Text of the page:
Traveling outside his home town is no longer necessary either now that Ming is writing and producing Simply Ming, his show that is now in its sixth year. Simply Ming began as a Food Network show but is now shown nationwide on PBS. Taping for Season Six began on May 30th, and Ming compares the time constraints necessary to put together a season of the show to writing a new cookbook every year.

"I have to raise the money and I have to write 80 recipes for the 26 shows go through them and then we write the breakdowns. Then one of my producers goes over the anecdotes for the stories. The shoot itself takes two and a half weeks, plus I go to two cities every year for four days each to shoot segments with other chefs." Last year’s guests included Jacques Torres, Donatella Arpaia, Michael Psilakis, Todd English, Hubert Keller, Ken Oringer, and an episode each for his mom and dad. This season’s guests include Tom Colicchio, Michel Richard, Alfred Portale, and golfer Annika Sorenstam among others, and will include the rule that each chef cook with one vessel and with eight ingredients or less. “Because that’s how people cook at home,” says Ming. “People do not have six pans going on to make dinner for the husband and kids - that just doesn’t happen. They want the chicken with the veggies with the starch in the oven, done in an hour.”

Staying in Wellesley with his one restaurant was in keeping with Ming’s long-term plans, but he had also wanted to expand the restaurant for quite some time, and finally the retail store next to Blue Ginger became available, allowing him to literally double the size of the restaurant. Added were three private dining rooms that can accommodate parties of 10 to 90 people, and a 50-seat lounge for walk-ins. That was important to Ming, considering how difficult it can be to get a reservation in the dining room. But also key to the expansion was a new kitchen, both in its layout and equipment.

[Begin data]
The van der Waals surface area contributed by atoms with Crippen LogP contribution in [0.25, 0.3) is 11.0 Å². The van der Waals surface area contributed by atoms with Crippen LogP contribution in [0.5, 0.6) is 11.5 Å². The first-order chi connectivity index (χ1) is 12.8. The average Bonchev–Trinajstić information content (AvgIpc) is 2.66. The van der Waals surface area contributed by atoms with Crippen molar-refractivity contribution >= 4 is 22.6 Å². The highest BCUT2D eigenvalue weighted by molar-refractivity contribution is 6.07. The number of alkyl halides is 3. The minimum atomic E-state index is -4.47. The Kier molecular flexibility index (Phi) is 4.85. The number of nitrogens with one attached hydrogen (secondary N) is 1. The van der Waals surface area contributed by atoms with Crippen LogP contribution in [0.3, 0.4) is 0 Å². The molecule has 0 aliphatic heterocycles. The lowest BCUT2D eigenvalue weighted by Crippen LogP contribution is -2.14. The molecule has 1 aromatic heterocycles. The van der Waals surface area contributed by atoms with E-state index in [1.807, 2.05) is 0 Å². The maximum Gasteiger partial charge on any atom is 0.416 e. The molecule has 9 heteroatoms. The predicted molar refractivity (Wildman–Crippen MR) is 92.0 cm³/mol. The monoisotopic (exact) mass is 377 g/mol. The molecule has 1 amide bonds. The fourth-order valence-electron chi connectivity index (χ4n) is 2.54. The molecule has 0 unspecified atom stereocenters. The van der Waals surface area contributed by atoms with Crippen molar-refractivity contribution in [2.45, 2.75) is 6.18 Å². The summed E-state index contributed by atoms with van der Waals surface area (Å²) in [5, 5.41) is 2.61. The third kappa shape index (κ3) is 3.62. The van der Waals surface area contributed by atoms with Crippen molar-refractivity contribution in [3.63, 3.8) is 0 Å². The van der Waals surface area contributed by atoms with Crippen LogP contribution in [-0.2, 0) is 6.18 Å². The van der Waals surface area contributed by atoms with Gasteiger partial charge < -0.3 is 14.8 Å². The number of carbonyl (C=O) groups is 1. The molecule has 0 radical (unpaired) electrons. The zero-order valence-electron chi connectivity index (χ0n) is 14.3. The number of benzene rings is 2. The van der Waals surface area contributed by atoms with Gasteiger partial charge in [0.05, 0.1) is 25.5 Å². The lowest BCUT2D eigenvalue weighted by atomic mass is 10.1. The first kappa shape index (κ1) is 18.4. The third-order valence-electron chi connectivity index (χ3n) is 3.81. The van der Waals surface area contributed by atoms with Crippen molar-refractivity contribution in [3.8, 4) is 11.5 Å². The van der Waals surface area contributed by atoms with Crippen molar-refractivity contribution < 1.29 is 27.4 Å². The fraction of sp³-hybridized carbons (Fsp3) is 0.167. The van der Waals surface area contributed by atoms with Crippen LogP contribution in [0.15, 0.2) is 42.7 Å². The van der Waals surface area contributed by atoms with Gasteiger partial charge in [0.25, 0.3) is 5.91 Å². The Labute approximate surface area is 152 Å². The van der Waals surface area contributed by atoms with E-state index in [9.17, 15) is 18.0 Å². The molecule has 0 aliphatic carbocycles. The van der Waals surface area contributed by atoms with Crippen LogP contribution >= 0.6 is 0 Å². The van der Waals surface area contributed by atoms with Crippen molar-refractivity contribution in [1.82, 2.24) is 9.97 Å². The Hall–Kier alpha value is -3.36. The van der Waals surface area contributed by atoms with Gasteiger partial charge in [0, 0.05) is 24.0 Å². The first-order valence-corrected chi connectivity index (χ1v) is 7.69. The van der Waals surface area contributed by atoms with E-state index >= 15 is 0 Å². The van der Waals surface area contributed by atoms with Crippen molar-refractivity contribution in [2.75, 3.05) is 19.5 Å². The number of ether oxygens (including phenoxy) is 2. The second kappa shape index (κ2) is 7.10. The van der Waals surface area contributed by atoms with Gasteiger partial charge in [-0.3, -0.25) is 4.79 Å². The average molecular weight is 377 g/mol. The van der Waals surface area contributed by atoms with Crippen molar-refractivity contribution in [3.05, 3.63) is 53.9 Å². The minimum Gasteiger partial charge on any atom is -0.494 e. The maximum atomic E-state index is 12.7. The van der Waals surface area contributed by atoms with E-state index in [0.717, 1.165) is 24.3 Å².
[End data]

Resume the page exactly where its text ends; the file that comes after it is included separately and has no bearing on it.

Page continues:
“I did not want to make the rookie mistake to expand seating and not expand the infrastructure in the kitchen and end up with a mess. The kitchen which I designed 10 years ago was meant for a 120 seat restaurant.” Ming worked with Wolf Ranges to design what he called the “Holy Griddle,” which is a stove with nine holes bored into the top that can retain water for cooking his “Bings,” a popular item for the dining room but even more so for the new bar area. “To cook the Bings you sear one side, you flip it, you add water, then you cover it and you sauté it in a wok,” explains Ming. “If you do that on a grill, the water goes everywhere, and I didn’t have enough room in the kitchen to have nine burners to do nine Bings at once. So, by boring nine holes in a griddle, we can cook a lot of Bings quickly.” Along with the new private party space, they are now serving up to two times as many plates per night as they were when the restaurant had only the 120-seat main dining area. Besides the kitchen, Blue Ginger’s interior design was handled by David Rockwell’s group, along with Ming’s wife Polly. But they still had to bring in Natalia Kaylin, their Feng Shui consultant, to check the newly revamped space thoroughly. Before the new space could be opened for business, two “acceptable” reopening dates were allowable.